Normally we see a lunar eclipse at some point in the middle of the night, the moon is high in the sky and it becomes almost “seen one, you’ve seen them all” kind of experience. This eclipse however was different. Occurring at moonset, it gave one a chance to give the viewer the moon compared to a horizon, producing a new image of an eclipse. This also was during a ‘super moon’ and a blue moon (second full moon in a month). This image was made about 07:22; sunrise was 07:28. The yellow color comer from the approaching sun and seeing the moon through the earth’s atmosphere.
Campobello, Spartanburg County, South Carolina Intersection SC Rte. 11 & I-26, 1/31/2018 Camera Nikon D-80 lens 70~300mm @ 300mm.
For all the Brothers that shed
blood with me, I thank you for
your service to Our Country.
…this does prowl, vales and hillsides of Vermont on the last night of October.
Canines slink away into the shadows; felines of all stripe get their fur raised and backs arched. That’s how you know to shut off lights and make no sounds. For what the Haint is searching unknown it is, but tales from the past that tell of children and animals missing are duly noted.
Vermont Haint, Studio work, Ferrisburgh, Vermont 10/13/2008
This is a photo of some of the farmland in Ferrisburgh and the moon that was made on the given date and then the applied art work was added. The story comes from tales told in Vermont dating back to the 18th Century.
Something of interest to me ever since I saw some of the Disney features like Dumbo and Song of the South are visual puns. One was “Did you ever hear a diamond ring?” You may without knowing came across others. Think of words that, when taken in another context, become totally unrelated to the original, don’t have the meaning but sound the same.
When one is sad, it may be said they are melancholy; could a dog become so sad they become a “Meloncollie”?
Rough collie and melon, Studio work, Inman, South Carolina 02/09/2017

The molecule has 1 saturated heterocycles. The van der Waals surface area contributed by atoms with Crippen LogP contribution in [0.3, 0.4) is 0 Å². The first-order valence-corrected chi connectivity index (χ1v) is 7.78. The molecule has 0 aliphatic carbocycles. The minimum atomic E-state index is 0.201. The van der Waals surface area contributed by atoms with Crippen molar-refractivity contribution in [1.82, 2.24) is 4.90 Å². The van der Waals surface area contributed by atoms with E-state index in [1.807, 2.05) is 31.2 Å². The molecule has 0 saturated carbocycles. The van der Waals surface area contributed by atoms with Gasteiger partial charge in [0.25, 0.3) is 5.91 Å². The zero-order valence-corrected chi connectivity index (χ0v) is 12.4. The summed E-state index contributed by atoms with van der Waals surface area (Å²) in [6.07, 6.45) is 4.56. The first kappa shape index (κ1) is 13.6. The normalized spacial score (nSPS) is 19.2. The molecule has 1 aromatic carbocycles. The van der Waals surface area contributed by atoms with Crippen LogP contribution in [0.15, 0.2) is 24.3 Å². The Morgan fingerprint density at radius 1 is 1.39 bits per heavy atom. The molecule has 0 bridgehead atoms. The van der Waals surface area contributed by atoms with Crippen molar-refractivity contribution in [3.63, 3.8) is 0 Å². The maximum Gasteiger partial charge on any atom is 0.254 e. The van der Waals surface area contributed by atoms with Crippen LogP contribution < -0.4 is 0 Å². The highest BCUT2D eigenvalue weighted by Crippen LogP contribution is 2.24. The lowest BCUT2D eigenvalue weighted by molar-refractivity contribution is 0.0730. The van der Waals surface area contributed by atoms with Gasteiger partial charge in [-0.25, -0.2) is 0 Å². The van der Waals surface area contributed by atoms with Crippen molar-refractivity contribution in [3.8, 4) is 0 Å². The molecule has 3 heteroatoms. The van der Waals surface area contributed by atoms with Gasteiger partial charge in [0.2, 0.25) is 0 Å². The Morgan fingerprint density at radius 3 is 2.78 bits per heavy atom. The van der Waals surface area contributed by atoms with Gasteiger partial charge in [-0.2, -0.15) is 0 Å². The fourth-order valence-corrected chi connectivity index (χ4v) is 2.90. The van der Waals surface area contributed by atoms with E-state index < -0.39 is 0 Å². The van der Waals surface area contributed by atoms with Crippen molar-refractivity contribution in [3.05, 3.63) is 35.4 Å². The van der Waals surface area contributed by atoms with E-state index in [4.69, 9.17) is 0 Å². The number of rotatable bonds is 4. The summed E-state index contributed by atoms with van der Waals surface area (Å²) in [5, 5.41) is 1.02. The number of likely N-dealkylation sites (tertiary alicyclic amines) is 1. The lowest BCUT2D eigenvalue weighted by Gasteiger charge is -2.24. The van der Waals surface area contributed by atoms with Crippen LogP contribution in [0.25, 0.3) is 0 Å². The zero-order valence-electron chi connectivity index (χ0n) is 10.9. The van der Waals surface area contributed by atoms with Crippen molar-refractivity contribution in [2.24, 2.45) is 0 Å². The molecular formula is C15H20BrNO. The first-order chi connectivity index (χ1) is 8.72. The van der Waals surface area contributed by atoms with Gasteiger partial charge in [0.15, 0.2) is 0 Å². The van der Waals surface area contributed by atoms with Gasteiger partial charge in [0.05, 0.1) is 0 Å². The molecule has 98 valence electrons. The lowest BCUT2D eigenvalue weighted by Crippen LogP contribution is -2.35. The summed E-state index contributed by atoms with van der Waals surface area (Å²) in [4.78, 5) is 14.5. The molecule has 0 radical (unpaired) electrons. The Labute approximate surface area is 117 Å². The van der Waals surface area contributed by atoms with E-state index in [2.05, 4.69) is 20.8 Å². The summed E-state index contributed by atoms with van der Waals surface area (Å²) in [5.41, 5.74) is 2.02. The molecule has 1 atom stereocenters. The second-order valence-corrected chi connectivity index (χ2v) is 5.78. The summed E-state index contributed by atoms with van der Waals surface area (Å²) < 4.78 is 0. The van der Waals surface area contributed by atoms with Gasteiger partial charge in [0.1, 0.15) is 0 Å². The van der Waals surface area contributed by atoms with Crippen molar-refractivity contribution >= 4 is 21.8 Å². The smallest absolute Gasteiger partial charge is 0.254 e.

The long drought has ended. Rain, day of rain have soaked the soil leaving us with a shortage of around nine inches more to make up for Gaia’s stinginess. What can one expect when there are hordes of misfits torturing the Earth with crazy pseudo science plans that carry dire threats 50 to 100 years into the future. No one will remember or be alive at that point.
Anyway, a short trip up the mountain shifted the soggy precip over to the white chilly stuff which in South Carolina has the life expectancy of a mosquito in a nudist camp.
The leaves came off the trees not in a glorious display of color but trough the onset of early dormancy. It doesn’t make much difference how they come off the trees; we still have to rake them.
Snow dusting, Pen, brush and ink, 12/303/2016, Foothills, Transylvania County, North Carolina
One of the flowers that attract both humming birds and butterflies is Buddleia, the butterfly bush. I planted fifty feet of them along the fence and they with a small place need pruning every year. there are many varieties, some more hardy than others.
The bright flowers grow in spikes and bloom for most of the late spring through summer into early autumn. I have a constant cloud of Monarchs, Viceroys and Fritillaries. Intermixed are humming birds, a couple of pairs that nest near by. I searched for the nest to make photos; so far no luck. These nests are on a tree limb and are tiny.
The butterfly flower is pretty and the design makes it attractive to both bird and butterfly.
My garden, Inman, South Carolina 08/28/2016
The days are still hot with nights around 70° or a bit higher and the humidly chasing that up the scale. One never knows which will win that race; one only hopes it’s the AC that comes in first place. But in the garden the plants love that humidity since we’ve not had much rain.
Which constantly surprises me that the Hostos does so well. This plant likes very moist soil, almost boggy conditions and I can assure you, my borders are more akin to the Savannah. Quite a bit more toward the xeric side. They are shaded and well mulched; from what I can see makes them happy. I have heard them called all sorts of names; the one that always stood out was Funkyia. Where that comes from take a WAG. These have been in bloom for about three weeks and have about a month to go. Which is why they make nice border plants, long blooming.
My garden, Inman, South Carolina 08/28/2016